Let’s say hypothetically, I am a drug dealer selling fentanyl pills. One of my customers owes me an exorbitant amount of money. I conclude that I need to make an example of this individual. I cannot perpetuate the image of being a pushover and get very far selling opioids on the black market. Beyond that, there isn’t any legal recourse for recouping my money. I don’t believe there is a claims court in the United States that would back me on this one. I need to kill my customer over this nonpayment issue. I plan to meet this gentleman, let’s call him Bob, by a desolate farm located on the Ak-Chin Reservation, just outside of Maricopa, Arizona. Bob is under the impression that we are meeting to discuss a “peaceful” resolution to our dispute over the pills. When we meet, Bob extends his right hand for a handshake. I clasp onto Bob’s right hand while concealing a switchblade in my left hand. As Bob pulls me towards him for a “pound-hug” I stab him five-times in the abdomen before he can even say “What’s up”. I then quickly vacate the scene of the crime. Leaving Bob to die. Then days later I am apprehended by the authorities.
Does the question become which law enforcement agency took me into custody? After all, the astute observer would notice this crime transpired on tribal land. As a legal matter when it comes to crimes committed in “Indian Country” the situation becomes quite convoluted. The core complexity of American Indian Law (law about the relationship between the federal government and the sovereign tribes) is the dispute over jurisdiction. However, depending on the location, the nature of the crime, and the tribal status of the persons involved will sway the needle on which law enforcement agency needs to intervene.
Determining jurisdiction for crimes committed in “Indian Country” used to be a simple matter. During the colonial period, the tribe had authority over any crimes committed within a tribal territory (p. 103). After the end of the Revolutionary War, the federal government assumed jurisdiction over crimes by non-Indians perpetrated against Indians on tribal lands. As a means of creating a “buffer” between the competing interests of the two populations (P.104). The federal authority of crimes committed in “Indian Country” was formally extended to the U.S. government through the Federal Enclaves Act. Over the years have undergone various statutory revisions (P.104). Per William C. Canby Jr. the ruling on Ex parte Crow (1881) set the precedent pattern for federal authority being extended in cases of Non-Indian on Indian crime being addressed by the U.S. government. Indian on Indian crime being handled by tribal governments (P.104). The Supreme court initiated this pattern of judicial decision making through ruling that the Enclaves Act excludes federal intervention in Indian on Indian crime. In the Crow case, the involved parties were both of tribal affiliation and the shooting transpired on the Great Sioux Reservation. Placing jurisdiction squarely on tribal authorities.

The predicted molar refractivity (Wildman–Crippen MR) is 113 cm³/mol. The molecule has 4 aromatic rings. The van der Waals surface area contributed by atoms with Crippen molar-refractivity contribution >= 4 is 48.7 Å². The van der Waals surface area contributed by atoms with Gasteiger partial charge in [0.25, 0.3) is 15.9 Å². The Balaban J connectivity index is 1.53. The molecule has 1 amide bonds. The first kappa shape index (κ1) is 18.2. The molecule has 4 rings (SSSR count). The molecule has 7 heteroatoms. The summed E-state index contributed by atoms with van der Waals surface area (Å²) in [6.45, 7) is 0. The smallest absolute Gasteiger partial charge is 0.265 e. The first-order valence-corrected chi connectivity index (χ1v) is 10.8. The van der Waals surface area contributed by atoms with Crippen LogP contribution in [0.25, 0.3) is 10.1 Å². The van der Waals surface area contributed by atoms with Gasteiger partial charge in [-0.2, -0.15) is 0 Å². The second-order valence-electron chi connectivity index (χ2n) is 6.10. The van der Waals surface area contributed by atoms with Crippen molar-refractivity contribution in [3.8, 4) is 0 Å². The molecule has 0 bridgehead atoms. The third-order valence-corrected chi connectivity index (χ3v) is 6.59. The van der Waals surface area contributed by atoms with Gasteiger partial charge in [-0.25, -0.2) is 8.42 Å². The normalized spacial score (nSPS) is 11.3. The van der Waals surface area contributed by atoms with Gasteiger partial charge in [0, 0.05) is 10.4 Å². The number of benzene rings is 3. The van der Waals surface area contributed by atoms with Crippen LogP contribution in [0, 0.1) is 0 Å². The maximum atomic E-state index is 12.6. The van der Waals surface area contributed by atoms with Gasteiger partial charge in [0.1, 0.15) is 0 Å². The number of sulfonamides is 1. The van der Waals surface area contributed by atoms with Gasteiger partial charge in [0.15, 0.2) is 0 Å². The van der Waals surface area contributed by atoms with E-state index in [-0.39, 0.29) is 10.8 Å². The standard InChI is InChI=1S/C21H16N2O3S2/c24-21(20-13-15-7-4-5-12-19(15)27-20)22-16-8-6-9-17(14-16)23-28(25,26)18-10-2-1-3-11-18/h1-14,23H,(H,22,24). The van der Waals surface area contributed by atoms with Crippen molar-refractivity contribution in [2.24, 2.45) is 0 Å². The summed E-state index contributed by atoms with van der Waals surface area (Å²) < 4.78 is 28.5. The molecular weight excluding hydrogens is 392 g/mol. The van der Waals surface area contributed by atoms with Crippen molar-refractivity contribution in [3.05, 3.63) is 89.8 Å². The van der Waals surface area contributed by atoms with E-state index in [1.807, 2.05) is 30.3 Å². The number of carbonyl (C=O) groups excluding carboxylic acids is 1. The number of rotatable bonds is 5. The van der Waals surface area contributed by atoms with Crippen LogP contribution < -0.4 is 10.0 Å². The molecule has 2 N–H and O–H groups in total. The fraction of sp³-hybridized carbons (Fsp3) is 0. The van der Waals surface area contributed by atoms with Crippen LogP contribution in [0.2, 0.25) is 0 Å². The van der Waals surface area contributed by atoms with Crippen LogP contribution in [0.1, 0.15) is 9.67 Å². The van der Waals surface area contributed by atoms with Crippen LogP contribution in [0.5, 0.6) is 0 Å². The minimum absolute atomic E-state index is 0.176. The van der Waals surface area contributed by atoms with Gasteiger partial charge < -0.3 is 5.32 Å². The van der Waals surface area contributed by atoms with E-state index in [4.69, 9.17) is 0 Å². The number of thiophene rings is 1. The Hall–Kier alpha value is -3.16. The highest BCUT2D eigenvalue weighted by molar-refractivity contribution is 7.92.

In reaction to this ruling, congress then went on to pass the Major Crimes Act. Which extended federal authority to seven crimes even if they were committed on Indian soil (p. 105). Chief Justice Marshall’s ruling on Worcester v Georgia set the tone for tribal jurisdiction for the next fifty years (p.108). In this case, George residents were living within the bounds of tribal land without proper permission. Marshall struck down any action on the part of the state government noting it was outside of their legal authority. Stating on Cherokee land “… the laws of Georgia can have no force…” (p.109). This decision was held until fifty years later when the criminal jurisdiction question become muddied. While the matter of jurisdiction more clearly defined for Non-Indian on Indian crime and vice versa on tribal land, what about Non-Indian on Non-Indian crime on tribal land? Would the tribal authorities have the jurisdiction to punish the offenders?
This leads us to the 1881 case of United States V. McBratney. A case where a Non-Indian man killed another individual who did not have any tribal affiliations on the Ute Reservation in Colorado. Surely the tribe would have authority over this crime? If not the tribe, a division of federal law enforcement due to the federal government’s guardianship of the tribal nations? The Supreme Court saw the situation in a different light. Departing from the previously established judicial conventional wisdom. The high court ruled that federal authority could only exercise legal jurisdiction “over places where they have exclusive jurisdiction” (p.110). This unorthodox ruling was based upon the premise that Colorado was to be admitted to the Union on “… equal footing with the original states…”. Meaning that on Non-Indian on Non-Indian crime, Colorado’s laws extended throughout the boundaries of the state. This also includes the Ute Reservation (p.110). Needless to say, detractors criticized this decision because it conflicts with the precedence established in Worcester V. Georgia (p.110).
After I killed Bob, I was arrested and tried in court by the state of Arizona. Since neither Bob nor I were a member of any recognized tribes. If I was under the impression that committing the crime on the reservation would save me from state persecution, that was a foolish assumption. However, considering the rural terrain of the reservation ,it was the prime location to dispose of a body.